Wednesday February 4th, 2015

When Chris Holtmann took over as Butler’s interim head coach in October, the program’s trajectory was unclear. The Bulldogs had parlayed their recent NCAA tournament success into two conference switches but did not acquit themselves well in the recast Big East. In 2013-14, Butler went 4-14 in the conference and finished with a losing record for the first time since 2004-05. Brandon Miller was chosen to lead the Bulldogs after Brad Stevens left for the Boston Celtics of the NBA, but Miller took an indefinite medical leave of absence in the preseason.

With Holtmann in charge, the Bulldogs were picked to finish seventh in the Big East, behind favorite Villanova and second-tier contenders Georgetown, St. John’s and Xavier, among other programs. In addition, Butler was not perceived as a likely candidate to make the NCAA tournament, much less compete for a conference title.  Even though the Bulldogs were set to bring back two of their top three scorers and Roosevelt Jones would return after missing the previous season with an injury, there was reason to question how the Bulldogs would fare.

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On Tuesday, Butler, which opened the week ranked No. 22 in the Associated Press Poll, beat the Red Storm, 85-62, at Hinkle Fieldhouse to move to 17-6 and 7-3 in the Big East. With about a month remaining in the regular season, the Bulldogs sit only one game in the loss column behind Villanova for first place in the conference and are on track to comfortably make the NCAAs. To wit: SI.com Bubble Watcher Michael Beller wrote Tuesday that Butler “would almost have to lose out to be in any jeopardy of missing the tournament.”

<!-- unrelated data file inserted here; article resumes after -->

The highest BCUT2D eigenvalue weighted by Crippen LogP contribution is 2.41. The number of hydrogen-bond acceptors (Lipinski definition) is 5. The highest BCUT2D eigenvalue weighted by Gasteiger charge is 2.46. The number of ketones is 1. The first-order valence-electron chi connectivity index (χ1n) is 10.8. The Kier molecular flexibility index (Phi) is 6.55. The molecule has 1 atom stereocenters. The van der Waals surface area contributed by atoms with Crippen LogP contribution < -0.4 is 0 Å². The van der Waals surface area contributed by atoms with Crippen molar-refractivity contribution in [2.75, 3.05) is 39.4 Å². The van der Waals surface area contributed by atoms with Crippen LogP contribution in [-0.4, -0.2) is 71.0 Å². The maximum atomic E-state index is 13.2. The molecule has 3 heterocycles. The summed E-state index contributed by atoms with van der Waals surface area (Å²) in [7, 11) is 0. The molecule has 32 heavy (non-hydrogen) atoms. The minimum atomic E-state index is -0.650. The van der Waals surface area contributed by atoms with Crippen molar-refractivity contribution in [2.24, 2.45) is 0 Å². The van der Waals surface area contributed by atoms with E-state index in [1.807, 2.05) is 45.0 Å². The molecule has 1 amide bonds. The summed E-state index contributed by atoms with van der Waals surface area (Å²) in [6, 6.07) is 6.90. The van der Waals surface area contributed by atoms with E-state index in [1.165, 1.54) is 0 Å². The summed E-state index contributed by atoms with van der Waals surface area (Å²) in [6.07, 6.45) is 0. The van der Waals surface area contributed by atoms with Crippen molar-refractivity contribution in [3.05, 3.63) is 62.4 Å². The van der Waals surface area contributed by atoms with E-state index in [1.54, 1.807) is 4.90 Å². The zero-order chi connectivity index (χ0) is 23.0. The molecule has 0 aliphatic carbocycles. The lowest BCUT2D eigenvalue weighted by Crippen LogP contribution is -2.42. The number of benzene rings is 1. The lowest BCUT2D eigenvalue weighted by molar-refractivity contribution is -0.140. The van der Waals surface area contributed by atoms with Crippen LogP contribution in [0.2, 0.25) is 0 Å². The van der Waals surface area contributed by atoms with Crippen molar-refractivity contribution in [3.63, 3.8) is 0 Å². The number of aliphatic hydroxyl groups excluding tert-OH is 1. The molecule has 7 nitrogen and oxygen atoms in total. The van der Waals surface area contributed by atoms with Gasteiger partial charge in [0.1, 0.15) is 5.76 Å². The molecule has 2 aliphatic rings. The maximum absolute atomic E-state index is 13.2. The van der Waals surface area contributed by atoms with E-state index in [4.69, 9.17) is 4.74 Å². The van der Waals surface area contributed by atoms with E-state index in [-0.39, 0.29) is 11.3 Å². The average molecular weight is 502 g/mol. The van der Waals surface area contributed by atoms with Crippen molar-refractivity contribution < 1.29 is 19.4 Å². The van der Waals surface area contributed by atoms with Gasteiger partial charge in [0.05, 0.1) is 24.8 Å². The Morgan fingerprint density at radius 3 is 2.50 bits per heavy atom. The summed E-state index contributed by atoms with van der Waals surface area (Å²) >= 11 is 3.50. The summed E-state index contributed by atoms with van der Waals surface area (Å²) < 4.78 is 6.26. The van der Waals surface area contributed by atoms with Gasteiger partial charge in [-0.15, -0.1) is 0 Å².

About a month ago, Butler announced it was shedding the interim label from the job title of Holtmann, who joined the Bulldogs as an assistant in 2013 after serving as the coach at Big South member Gardner-Webb for three seasons.

How has he helped Butler exceed expectations and earn virtual tourney-lock status by Groundhog Day? Two obvious virtues are rebounding and limiting giveaways. Entering Tuesday, the Bulldogs were turning the ball over on a Big East-low 14.1 percent of their possessions in conference play and ranked second and first, respectively, in offensive rebounding percentage and offensive rebounding percentage allowed. Butler’s glass work deserves extra praise in light of the team finishing seventh and eighth in those two categories a year ago.

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Butler has also made huge strides defensively. On Tuesday, the Bulldogs ranked third in the Big East in adjusted defensive efficiency during league play, compared to ninth last season. That leap translates to Butler allowing their opponents to score fewer points on their trips down the floor, but the significance of that may not be fully appreciated without a quick look at the Bulldogs’ offense. As of Tuesday, Butler had connected on only 43 percent of its twos in Big East play and posted an effective field goal percentage of 45.4, both of which rank ninth in the league.

Fortunately, sophomore forward Andrew Chrabascz has contributed 20 points on 62.3 percent combined shooting over the last three games, including a 30-point outburst in a Jan. 31 overtime win over Marquette. If Chrabascz cools off in the coming weeks, Butler will need Kellen Dunham and Jones, who ranked seventh and eighth in conference scoring on Tuesday, to keep the Bulldogs afloat on the offensive end. Butler has can continue to win with stingy defense, yet even a slight uptick in offensive performance could yield more positive results.

Still, Butler’s formula has proven remarkably successful in a conference that currently ranks as the second toughest in the country, per Kenpom. The Bulldogs have already faced arguably the top two teams in the league, Georgetown and Villanova, on the road and they host host No. 7 Villanova on Valentine’s Day, seven days after a Feb. 7 home meeting with DePaul. A Butler program that opened the season amid uncertainty is set up well to finish an already strong season on a high note.   

• MORE CBB: Terry Rozier among best sophomores in Wooden Watch

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